[Vredeslijst] Syrians roll back extremism in Idlib without military intervention

Jeff meisner op xs4all.nl
Ma Jun 5 18:00:40 CEST 2017

[The following account of civil society activism in rebel-held Idlib 
city paints a refreshing picture of political life and empowerment of 
the population in this and other areas from where government forces have 
  been expelled. Of course the future of Syria must be decided by Syrians 
themselves and not solidarity activists (or governments!) in the west, 
however it is important to challenge the narratives which paint the 
revolution as mainly having empowered Islamic currents, totally ignoring 
the power seized by the local populations whose aims are largely secular 
and democratic. Not mentioned so much in the following article are many 
citizens' protests in Idlib province favoring unity among the 
revolutionary forces and calling on the Islamic factions to stop making 
war among themselves. The article shows that the struggle for popular 
control of the city is incomplete and continuing. But appreciating the 
activism and involvement by the citizenry in managing their own affairs, 
one can envision the future of a democratic Syria dependent on neither 
the hated government nor armed factions intent on extending their own 
power. - Jeff]

Syrians roll back extremism in Idlib without military intervention
By Julia Taleb May 23, 2017

The U.S. airstrikes in response to the chemical weapons attack in Idlib 
province last month triggered calls for greater outside military force 
against the Assad regime by some of the Syrian opposition. Yet, in a 
country exhausted by armed struggle and the presence of extremist 
groups, local civil initiatives have proven to be more effective at 
building peace than increased military involvement. In Idlib City, 
ordinary citizens have shown that they are capable of managing their 
civil affairs, alleviating suffering at the local level and rolling back 
extremism by themselves.

On March 3, 2015, an umbrella group of Islamic armed factions called 
Jeish al-Fateh expelled the Syrian government from Idlib City, sparking 
an ongoing struggle by citizens and civil resistance groups to gain 
control of the city’s administration. After it took control of the city, 
Jeish al-Fateh — which includes Jabhat Fateh al-Sham, formally known as 
al-Nusra Front, a group affiliated with al-Qaeda — formed a Shura 
Council to manage the city’s military and civil affairs. The armed group 
appointed its members and loyalists to administer the city without 
paying attention to qualifications or proper recruitment procedures. A 
state of repression was imposed, and there were continuous violations of 
basic human rights and freedoms under the pretext of applying proper 
Islamic Sharia law.

This brought activists and civil organizations into direct confrontation 
with the armed group, which assumed the administration of all public 
services, including education, health, security and justice. In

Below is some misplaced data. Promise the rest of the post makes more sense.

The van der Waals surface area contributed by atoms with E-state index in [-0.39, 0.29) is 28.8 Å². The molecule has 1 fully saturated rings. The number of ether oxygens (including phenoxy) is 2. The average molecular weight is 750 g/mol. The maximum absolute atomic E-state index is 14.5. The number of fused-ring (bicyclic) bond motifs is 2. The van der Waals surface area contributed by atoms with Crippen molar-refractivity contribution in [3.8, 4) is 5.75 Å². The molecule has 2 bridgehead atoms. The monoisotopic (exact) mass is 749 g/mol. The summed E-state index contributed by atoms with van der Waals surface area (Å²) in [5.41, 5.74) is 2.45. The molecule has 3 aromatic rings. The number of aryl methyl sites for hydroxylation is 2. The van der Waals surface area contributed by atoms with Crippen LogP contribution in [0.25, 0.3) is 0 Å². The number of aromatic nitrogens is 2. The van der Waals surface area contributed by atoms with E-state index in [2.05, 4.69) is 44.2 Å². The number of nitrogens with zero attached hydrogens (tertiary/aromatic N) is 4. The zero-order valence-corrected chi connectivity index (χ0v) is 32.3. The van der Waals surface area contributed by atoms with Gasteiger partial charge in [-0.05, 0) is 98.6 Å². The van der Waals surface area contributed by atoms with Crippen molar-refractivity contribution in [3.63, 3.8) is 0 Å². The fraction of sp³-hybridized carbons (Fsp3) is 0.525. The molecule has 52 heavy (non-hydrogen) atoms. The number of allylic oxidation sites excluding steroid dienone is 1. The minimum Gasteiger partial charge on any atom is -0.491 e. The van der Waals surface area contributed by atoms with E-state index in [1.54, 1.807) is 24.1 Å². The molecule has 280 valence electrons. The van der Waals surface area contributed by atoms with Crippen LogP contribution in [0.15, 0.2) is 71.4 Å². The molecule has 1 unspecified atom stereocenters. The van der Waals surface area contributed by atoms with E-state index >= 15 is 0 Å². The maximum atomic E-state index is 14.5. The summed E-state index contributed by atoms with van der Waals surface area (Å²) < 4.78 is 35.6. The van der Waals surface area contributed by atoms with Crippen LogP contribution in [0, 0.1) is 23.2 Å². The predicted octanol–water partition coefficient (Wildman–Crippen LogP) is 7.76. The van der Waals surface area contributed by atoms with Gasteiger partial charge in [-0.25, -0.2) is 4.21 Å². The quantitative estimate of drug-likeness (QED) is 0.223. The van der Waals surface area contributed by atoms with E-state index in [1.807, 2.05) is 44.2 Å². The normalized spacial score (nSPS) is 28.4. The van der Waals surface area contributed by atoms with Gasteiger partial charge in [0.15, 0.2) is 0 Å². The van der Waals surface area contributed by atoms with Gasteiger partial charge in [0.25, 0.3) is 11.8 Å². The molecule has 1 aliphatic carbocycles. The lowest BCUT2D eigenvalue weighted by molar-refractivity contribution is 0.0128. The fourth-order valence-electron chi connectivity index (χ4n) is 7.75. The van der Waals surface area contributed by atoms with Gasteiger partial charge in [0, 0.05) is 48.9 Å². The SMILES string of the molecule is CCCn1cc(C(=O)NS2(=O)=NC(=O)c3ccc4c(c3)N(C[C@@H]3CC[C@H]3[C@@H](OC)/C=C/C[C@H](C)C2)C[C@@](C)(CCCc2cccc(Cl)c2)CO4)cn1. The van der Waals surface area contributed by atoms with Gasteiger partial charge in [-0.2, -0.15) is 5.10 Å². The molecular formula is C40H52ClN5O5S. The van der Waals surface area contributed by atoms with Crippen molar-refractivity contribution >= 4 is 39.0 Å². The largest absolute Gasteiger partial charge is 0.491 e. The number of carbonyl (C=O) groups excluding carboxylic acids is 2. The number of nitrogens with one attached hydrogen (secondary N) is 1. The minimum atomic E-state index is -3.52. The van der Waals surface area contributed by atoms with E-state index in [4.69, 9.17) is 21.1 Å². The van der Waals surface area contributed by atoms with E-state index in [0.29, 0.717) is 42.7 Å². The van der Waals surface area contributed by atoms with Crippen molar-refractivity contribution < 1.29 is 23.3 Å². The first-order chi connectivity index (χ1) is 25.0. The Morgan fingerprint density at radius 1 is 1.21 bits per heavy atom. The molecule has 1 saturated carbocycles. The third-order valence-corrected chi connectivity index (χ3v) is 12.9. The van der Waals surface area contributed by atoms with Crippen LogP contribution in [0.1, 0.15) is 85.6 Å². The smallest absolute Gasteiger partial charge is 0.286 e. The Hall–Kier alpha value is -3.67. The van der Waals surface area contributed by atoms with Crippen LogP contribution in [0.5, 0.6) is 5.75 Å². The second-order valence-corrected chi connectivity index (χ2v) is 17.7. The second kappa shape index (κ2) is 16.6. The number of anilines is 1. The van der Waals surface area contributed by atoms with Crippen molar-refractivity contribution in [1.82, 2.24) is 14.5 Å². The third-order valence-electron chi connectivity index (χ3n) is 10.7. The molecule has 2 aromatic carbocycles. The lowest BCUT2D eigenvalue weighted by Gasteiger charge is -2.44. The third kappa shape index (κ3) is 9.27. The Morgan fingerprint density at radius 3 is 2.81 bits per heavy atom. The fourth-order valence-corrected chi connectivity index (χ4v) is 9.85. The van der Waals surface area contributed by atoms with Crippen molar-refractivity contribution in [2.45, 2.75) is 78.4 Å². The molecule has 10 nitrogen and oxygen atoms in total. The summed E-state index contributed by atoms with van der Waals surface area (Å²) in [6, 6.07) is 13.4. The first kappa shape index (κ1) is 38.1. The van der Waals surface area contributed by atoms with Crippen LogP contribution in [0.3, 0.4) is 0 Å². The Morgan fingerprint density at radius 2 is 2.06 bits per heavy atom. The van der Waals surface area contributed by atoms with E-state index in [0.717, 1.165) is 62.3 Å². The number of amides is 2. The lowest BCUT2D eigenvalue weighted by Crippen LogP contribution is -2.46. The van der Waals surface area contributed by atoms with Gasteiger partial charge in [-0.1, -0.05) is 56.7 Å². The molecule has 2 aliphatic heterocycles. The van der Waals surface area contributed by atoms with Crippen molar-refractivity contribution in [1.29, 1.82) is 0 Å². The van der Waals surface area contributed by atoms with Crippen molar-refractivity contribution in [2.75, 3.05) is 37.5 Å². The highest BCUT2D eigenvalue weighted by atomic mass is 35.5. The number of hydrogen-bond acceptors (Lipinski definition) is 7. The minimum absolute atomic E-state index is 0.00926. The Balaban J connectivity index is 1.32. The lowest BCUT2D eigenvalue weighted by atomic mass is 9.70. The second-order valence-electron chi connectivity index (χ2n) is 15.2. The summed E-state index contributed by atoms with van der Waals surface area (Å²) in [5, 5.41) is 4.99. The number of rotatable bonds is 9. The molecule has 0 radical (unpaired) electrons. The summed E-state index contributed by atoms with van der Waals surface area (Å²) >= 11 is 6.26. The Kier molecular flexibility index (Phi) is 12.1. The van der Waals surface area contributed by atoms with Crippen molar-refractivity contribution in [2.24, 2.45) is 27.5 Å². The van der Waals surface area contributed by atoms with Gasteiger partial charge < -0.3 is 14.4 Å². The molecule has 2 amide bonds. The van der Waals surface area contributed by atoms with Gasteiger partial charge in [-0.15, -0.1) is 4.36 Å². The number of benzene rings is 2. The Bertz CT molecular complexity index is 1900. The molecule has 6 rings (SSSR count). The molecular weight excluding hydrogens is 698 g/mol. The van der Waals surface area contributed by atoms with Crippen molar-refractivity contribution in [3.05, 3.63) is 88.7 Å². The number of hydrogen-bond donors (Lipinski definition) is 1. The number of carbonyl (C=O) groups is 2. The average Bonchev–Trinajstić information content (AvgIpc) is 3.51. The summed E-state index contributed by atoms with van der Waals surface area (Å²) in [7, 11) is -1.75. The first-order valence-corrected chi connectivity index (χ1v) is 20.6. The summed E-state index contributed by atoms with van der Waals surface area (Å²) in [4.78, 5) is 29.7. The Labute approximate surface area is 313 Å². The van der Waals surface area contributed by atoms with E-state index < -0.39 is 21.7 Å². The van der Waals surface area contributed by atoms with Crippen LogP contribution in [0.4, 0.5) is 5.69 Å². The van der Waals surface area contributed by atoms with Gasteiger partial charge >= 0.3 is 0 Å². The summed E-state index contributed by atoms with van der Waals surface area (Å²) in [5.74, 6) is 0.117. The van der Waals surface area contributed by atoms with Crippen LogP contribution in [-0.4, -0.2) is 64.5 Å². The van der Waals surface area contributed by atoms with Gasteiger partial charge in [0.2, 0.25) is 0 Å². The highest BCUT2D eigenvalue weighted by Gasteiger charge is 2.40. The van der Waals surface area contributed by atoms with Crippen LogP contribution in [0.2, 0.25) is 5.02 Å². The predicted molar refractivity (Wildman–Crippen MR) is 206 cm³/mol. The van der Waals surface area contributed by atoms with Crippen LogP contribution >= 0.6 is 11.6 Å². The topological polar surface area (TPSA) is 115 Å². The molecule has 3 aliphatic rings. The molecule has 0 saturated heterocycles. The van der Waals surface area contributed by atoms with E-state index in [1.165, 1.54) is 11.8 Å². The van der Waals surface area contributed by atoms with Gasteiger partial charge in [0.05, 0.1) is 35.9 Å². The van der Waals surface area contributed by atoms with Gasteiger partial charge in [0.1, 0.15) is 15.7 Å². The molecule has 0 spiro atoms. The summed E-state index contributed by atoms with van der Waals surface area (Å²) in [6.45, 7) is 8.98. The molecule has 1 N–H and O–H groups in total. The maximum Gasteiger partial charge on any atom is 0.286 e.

response, residents and civil resistance groups have been working to 
establish a local council of qualified civilians to prevent military 
factions from interfering in civil affairs and protect peoples’ rights 
and freedom.

“We wanted to prove our commitment to our initial goal of revolting 
against all type of corruption and injustice,” said Sakhr Baath, a 
lawyer and member of Idlib Youth Group, which was established by 
activists at the early stages of the Syrian uprising in 2011 to 
galvanize citizens against the regime and now the inhuman practices of 
Jeish al-Fateh’s leadership. The group also initiated relief and 
humanitarian projects, including the rehabilitation of schools and the 
formation of volunteer teams to direct traffic and crowds. “These 
activities helped them [the civil organizations] gain a great reputation 
and the community’s support,” Baath added.

Idlib City was one of the first cities after the uprising began to show 
open and organized civil resistance, even in the presence of the 
government. The city’s professionals established the National Opposition 
for Idlib Intellectuals in August 2011 to find solutions to sectarian 
divisions that plague Syrian society. According to Baath, the group used 
to host meetings and invite government figures and supporters to discuss 
their views with the community. At that time, activists — with the 
support of Syrian expatriates — began to self-manage areas outside of 
the government’s control, provide humanitarian assistance, guard the 
city at night and control traffic.

Established six months after Jeish al-Fateh took control of the city, 
Al-Idlibi House became the largest civil organization in Idlib, with 
more than 400 activists and members. They met every Thursday to discuss 
the city’s affairs and decide on the best tactics to pressure armed 
factions to hand over civil administration to the community. They 
organized media campaigns, public demonstrations and sit-ins to demand